I recently ran into a problem when it came around to deploying my first .NET application. When you create a MSI setup file, you can't have it install .NET framework with it. I did some research and found that Microsoft does have some C++ code that you can modify to install the .NET framework for you. Me not knowing much C++ code did get it to compile and install .NET framework before the MSI file, but I needed it to do more.
- Check that the computer had minimum requirements to install the .NET framework.
- Install ADO 2.7 SP1.
- Install the .NET Framework SP2.
So, I fired up the old Visual Studio 6 and started to right a VB .exe to install these programs. I knew most of my audience would have the VB6 run time because there are some applications that most people use on which are systems that were written in VB6.
To make my job a little easier, I looked around for an object that I could use that would detect the OS for me. I found one written by Eswar Santhosh here, which I have asked him if I could include it with my posting.
I then went ahead and grabbed some code snips from Google Groups to read the registry using only API calls. I did this because I wanted to not be dependent on anything besides the VB run time. I also grabbed some code to execute command line strings using the Windows API calls.
I then wrote a series of
if statements checking to make sure they were running Windows 98 or above. I checked to make sure they were running IE 5.01 or higher. I checked to make sure that if they were running Windows 2000, that they had SP2 or higher. The last check was if they are running NT4, then they are running SP6.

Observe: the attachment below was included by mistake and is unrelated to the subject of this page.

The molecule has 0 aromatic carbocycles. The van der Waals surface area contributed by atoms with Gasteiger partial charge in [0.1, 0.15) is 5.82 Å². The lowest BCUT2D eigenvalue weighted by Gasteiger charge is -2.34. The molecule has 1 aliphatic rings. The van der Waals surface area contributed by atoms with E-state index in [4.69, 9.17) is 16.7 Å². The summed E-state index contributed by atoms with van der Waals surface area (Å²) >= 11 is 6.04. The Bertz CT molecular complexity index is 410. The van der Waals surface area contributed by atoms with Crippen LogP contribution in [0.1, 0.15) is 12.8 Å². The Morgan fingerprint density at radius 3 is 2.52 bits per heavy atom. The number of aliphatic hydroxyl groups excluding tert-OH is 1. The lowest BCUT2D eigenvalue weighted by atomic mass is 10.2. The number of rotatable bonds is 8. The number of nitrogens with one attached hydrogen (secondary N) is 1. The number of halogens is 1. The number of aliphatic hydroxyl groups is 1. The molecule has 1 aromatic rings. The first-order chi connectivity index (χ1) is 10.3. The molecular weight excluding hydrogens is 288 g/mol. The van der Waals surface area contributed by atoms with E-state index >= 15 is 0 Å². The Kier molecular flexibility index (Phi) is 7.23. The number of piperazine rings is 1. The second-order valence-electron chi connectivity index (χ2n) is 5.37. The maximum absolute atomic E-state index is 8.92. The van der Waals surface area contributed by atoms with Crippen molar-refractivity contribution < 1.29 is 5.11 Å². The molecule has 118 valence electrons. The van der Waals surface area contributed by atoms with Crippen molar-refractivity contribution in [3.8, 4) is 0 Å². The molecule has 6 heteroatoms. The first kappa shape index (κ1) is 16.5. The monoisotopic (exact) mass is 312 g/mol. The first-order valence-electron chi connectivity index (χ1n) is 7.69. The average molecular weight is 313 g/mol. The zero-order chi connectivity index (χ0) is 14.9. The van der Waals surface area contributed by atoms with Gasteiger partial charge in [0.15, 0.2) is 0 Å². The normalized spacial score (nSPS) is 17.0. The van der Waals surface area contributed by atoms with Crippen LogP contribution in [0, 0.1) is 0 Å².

After that, it was easy to right a couple of statements to execute the install code. To make it all run, you need to have these downloads including the source code for this article.
Go in and create your MSI file. Once that is complete, copy everything it creates (InstMsiA.Exe, InstMsiW.Exe, Setup.Exe, Setup.Ini) into an empty directory. Rename the Setup.exe to MsiSetup.exe. Rename the Setup.ini file to MsiSetup.ini. Now copy the setup.exe file that comes with my source code into the directory. You should now be able to run the setup.exe file and it will install everything you need.
I went back after testing the install a couple times and added some code for debugging. I added one flag /T for testing. It will just do the checks and alert you what it would have installed if it were going to run. I also added a display form flag /D so you could see the current status of the install.
That's about, it I wanted to share it with everyone. I felt there might be other people who were frustrated with this. A couple of things that I want to add are, if it's an earlier version of IE, just upgrade it. This might help the Help Desk people who are going to have to go around to 400+ workstations and install it. The code has not been fully tested on Windows 98 or Windows XP. If you find any problems, please email me.
Thanks for listening to me ramble on.